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Green Templeton College | Oxford

Trish Greenhalgh reports on a recent conference at Green Templeton

The sun shone brightly on Green Templeton College on 13th and 14th June 2017 as we welcomed 60 participants from 8 countries to talk – with much enthusiasm – about complexity. As the organisers had hoped, the topic was framed differently by different speakers and if the field moved forward it was because we made progress in what we were disagreeing about. The Twitter hashtag #Complexity2017 allowed the many applicants who missed out on places to follow the action in real time on social media. Thanks to some sophisticated ‘big data’ analytics, the best tweets (and photographs) have been collated here.

Full TheatreA full E. P. Abraham Lecture Theatre on 13th June

What is ‘complexity’ and why do we need to talk about it?  In short, too much of medicine assumes a clockwork universe. We use machine metaphors which reinforce the assumption that we can fix a part of the system as we might fit a new carburetor to a car, and that this ‘fixed’ part will slot seamlessly into the old system. We valorise experiments, especially the randomised controlled trial, in which selected variables are carefully isolated out and all aspects of context are ‘controlled for’.  In other words, the scientific basis of healthcare interventions has mostly been developed in artificially closed systems. But as Professor Penny Hawe from the University of Sydney illustrated in her opening keynote lecture, illness and healthcare unfold in an open system in which the different parts are interconnected and changing dynamically over time. (See for example her paper showing how comparison communities in a randomised controlled trial altered their behaviour in response to being ‘controlled’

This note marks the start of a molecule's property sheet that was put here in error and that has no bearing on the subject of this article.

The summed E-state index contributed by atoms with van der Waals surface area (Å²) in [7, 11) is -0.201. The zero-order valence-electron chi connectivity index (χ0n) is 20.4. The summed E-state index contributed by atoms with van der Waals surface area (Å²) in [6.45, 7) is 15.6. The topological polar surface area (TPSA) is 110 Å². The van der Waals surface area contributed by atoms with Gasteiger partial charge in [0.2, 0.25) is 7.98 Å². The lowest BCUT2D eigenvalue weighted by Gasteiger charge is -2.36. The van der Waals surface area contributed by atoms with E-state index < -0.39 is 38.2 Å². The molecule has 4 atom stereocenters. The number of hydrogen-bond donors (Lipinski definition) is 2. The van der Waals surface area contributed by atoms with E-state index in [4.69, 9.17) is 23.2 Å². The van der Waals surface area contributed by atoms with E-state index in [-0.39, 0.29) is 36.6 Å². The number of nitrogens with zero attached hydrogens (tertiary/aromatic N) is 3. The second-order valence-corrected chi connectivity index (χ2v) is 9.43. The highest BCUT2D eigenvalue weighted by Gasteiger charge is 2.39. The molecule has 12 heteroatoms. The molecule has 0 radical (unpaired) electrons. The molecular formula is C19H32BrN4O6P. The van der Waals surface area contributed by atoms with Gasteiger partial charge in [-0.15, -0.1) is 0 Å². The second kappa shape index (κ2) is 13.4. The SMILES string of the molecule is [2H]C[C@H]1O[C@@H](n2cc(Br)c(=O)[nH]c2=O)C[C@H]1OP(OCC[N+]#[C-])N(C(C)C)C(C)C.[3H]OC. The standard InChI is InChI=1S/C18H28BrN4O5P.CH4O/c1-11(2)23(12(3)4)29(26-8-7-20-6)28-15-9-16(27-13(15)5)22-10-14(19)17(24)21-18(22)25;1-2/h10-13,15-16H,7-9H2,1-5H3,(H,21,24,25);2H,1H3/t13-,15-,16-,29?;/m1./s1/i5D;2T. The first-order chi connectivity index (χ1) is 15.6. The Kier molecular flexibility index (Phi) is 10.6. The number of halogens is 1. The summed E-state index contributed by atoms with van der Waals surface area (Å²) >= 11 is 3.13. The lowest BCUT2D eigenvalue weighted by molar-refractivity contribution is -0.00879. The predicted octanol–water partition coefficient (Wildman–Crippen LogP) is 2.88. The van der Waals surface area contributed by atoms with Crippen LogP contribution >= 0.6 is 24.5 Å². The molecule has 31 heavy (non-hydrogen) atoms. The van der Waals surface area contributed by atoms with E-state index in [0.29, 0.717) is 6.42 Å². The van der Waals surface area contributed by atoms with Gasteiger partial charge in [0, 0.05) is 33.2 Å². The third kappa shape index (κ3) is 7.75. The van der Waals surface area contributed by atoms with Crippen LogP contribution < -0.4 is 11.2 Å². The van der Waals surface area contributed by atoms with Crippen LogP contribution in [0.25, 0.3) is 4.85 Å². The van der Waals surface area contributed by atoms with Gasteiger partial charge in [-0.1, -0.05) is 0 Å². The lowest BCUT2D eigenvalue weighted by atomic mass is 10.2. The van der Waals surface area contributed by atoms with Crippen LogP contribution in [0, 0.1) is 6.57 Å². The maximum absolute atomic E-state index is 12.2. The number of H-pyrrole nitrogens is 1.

HaweProfessor Penny Hawe giving the opening keynote

To generate knowledge that applies in the real world, we need to study open systems in all their messiness, unpredictability and complexity. We need to study not merely the parts of those systems but the relationships and patterns in those systems. We need to move from flowcharts, boxes-and-arrows diagrams and static frameworks to more dynamic models of reality that capture fluidity, feedback loops (positive and negative) and emergence over time – as well as the trust relationships and partnership dynamics on which such emergence depends. We need to abandon the notion of a transferable effect size from interventions and accept that the ‘same’ intervention will play out differently in different contexts – and even in the same context over time.

All this (expressed, deliberately, at a broad-brush level) is well known to those who study complexity. There is less agreement, however, on how we should study messy, unpredictable open systems – and even on what exactly complexity is. What research methods and techniques are available, and what counts as a ‘robust’ empirical study of a complex system? If and when grant-awarding panels see the light and start to fund non-experimental and uncontrolled studies of activities in open systems, how should they decide which ones to fund? At a more abstract level, what is the philosophical basis of the study of open systems – both ontologically (the nature of reality) and epistemologically (how we might know that reality)?

“Interventions” got a bit of a bashing. The question “was the intervention implemented as planned and what change occurred in the primary outcome measure?” will inevitably provide a partial and potentially misleading picture of what actually occurred. Better to ask “what happened (intended and unintended) – and why?”. Penny Hawe exhorted us to shift our thinking from interventions as a “dose” (of a drug, an educational programme, a nudge etc delivered to individuals) and start to conceptualise them as events in systems. The “system” might be conceptualized as the sum of: (1) its constituent activity settings (the various places where people do things and interact); (2) the social networks that connect the people and these settings; and (3) time (Penny’s paper on this is well worth reading).